The student I sent to the dean came back but put her head down. I made a mental note to check with the dean later, but it was clear that the kid was having a rough day. I left her alone for the remainder of the reading time. She’d been spoken to already, and the other students had seen that there were consequences for not reading.

I passed out Power Paws to students about halfway through again. My class impressed me until the last three minutes or so, when they started getting antsy, knowing that time was almost up. For the last three minutes, I ended up shushing a lot of students.

Third Block

My last class is set up the same as the others. About five minutes in, I noticed a student had given up and put his head down. I went over and tapped his shoulder. He picked his head up.

Another few minutes passed again before I saw the same student had put his head down. I went over and kneeled by the student. I whispered to him, trying to figure out what was going on. He said reading gives him a headache.

I turned off the fluorescent lights and plugged in a strand of Christmas lights I have hanging in my room. Some other students nodded in approval, and I made a mental note to try and remember to turn off the lights while reading every time.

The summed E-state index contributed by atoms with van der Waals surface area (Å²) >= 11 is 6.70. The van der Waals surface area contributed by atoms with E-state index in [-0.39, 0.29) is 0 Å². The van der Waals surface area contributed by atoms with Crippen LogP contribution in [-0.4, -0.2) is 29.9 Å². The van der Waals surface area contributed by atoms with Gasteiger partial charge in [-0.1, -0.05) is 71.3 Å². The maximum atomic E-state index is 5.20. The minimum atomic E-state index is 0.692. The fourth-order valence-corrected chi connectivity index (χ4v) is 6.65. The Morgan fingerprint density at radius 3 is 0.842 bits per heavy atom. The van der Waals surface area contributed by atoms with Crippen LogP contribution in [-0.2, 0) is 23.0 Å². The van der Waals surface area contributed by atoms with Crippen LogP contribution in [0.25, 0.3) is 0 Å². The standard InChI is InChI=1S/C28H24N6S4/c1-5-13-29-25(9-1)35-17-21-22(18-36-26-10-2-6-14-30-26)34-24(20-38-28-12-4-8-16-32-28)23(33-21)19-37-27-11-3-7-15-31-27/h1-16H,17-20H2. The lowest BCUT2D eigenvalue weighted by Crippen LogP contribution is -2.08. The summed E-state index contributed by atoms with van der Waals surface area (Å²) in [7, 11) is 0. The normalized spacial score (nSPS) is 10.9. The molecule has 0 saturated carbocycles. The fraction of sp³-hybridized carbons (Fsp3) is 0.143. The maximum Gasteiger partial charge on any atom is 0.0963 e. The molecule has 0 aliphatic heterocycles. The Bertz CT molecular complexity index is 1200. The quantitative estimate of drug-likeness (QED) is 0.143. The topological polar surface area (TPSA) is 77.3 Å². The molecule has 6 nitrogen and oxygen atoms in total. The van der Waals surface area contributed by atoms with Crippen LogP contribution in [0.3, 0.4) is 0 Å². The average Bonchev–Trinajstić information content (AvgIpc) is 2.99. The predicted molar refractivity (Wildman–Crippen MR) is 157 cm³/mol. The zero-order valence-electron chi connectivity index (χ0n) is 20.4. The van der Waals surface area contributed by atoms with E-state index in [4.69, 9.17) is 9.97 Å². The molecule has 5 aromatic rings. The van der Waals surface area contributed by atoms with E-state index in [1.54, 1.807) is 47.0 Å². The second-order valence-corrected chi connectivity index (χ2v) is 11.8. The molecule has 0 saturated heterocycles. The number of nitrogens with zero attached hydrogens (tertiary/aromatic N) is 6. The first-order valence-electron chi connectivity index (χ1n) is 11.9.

Then I went and grabbed some graphic novels and Monster by Walter Dean Myers. I thought that maybe a book with the text spaced out more would be better for my student with the headache. I put the books in front of him and explained my rationale. He looked skeptical but said he’d try.

For the remainder of the time, he halfheartedly flipped through some of the books, reading a few pages from each. He wasn’t into it, but he didn’t put his head down either.

Conclusion

So, my independent reading time wasn’t flawless. Some students were just not engaged. I definitely had some fake readers. But overall, I would say at least 80 percent of my students were engaged with their book. For the first time this semester, I’d say that’s pretty good.

When students struggle–they refuse to pick up a book, they put their heads down, they text instead of read–I try to have a conversation with them first. I kneel down next to them and whisper. You don’t want students to feel that you are being confrontational, but you do want to understand what is stopping them from enjoying reading a good book.

First, I ask students why they aren’t reading. Often, students say they don’t like to read or they don’t like their book. We discuss what kind of things they do like and I try to give them a couple of titles off of my classroom library shelf.

Having a classroom library with a variety of titles is important. The more options, the more solutions you can offer. You also need to be familiar with as many books as possible. Students want your input.

When students are just flat out noncompliant, though, they get sent out. Our dean knows that I’m relatively patient, so if a student is sent out they must have really messed up. I do give students options first. I remind them that they are either choosing to read and participate, or they are choosing to leave the class and meet with the dean. It is never my doing, but theirs.

Lastly, what do I do with my fake readers?